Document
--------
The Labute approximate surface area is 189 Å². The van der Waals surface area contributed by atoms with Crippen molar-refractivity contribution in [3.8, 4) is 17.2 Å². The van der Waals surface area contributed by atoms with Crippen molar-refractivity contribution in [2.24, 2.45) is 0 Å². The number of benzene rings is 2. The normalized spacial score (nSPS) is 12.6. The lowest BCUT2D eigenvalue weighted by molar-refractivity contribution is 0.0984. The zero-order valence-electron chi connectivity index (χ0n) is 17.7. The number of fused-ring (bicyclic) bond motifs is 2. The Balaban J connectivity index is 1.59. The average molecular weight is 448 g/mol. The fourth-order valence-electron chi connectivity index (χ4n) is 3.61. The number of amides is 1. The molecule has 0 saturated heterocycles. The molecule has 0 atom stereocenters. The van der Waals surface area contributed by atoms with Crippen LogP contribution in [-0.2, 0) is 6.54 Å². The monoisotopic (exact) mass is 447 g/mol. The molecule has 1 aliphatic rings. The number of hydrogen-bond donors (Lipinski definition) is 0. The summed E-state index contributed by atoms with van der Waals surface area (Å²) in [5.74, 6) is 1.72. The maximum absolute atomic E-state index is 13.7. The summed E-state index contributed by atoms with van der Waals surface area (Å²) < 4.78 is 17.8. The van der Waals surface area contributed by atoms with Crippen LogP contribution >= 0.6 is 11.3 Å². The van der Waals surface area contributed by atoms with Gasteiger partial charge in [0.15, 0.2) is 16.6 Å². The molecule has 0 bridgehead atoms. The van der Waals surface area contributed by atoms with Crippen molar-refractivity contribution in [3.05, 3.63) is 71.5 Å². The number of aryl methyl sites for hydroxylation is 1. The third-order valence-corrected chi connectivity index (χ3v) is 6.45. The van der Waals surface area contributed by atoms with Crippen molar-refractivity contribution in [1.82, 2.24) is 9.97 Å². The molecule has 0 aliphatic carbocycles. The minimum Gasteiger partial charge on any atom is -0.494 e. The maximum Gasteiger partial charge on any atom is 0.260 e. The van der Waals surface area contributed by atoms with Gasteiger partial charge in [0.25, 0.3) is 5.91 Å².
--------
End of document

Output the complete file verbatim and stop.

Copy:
The Labute approximate surface area is 189 Å². The van der Waals surface area contributed by atoms with Crippen molar-refractivity contribution in [3.8, 4) is 17.2 Å². The van der Waals surface area contributed by atoms with Crippen molar-refractivity contribution in [2.24, 2.45) is 0 Å². The number of benzene rings is 2. The normalized spacial score (nSPS) is 12.6. The lowest BCUT2D eigenvalue weighted by molar-refractivity contribution is 0.0984. The zero-order valence-electron chi connectivity index (χ0n) is 17.7. The number of fused-ring (bicyclic) bond motifs is 2. The Balaban J connectivity index is 1.59. The average molecular weight is 448 g/mol. The fourth-order valence-electron chi connectivity index (χ4n) is 3.61. The number of amides is 1. The molecule has 0 saturated heterocycles. The molecule has 0 atom stereocenters. The van der Waals surface area contributed by atoms with Crippen LogP contribution in [-0.2, 0) is 6.54 Å². The monoisotopic (exact) mass is 447 g/mol. The molecule has 1 aliphatic rings. The number of hydrogen-bond donors (Lipinski definition) is 0. The summed E-state index contributed by atoms with van der Waals surface area (Å²) in [5.74, 6) is 1.72. The maximum absolute atomic E-state index is 13.7. The summed E-state index contributed by atoms with van der Waals surface area (Å²) < 4.78 is 17.8. The van der Waals surface area contributed by atoms with Crippen LogP contribution >= 0.6 is 11.3 Å². The van der Waals surface area contributed by atoms with Gasteiger partial charge in [0.15, 0.2) is 16.6 Å². The molecule has 0 bridgehead atoms. The van der Waals surface area contributed by atoms with Crippen molar-refractivity contribution in [3.05, 3.63) is 71.5 Å². The number of aryl methyl sites for hydroxylation is 1. The third-order valence-corrected chi connectivity index (χ3v) is 6.45. The van der Waals surface area contributed by atoms with Crippen molar-refractivity contribution in [1.82, 2.24) is 9.97 Å². The molecule has 0 aliphatic carbocycles. The minimum Gasteiger partial charge on any atom is -0.494 e. The maximum Gasteiger partial charge on any atom is 0.260 e. The van der Waals surface area contributed by atoms with Gasteiger partial charge in [0.25, 0.3) is 5.91 Å².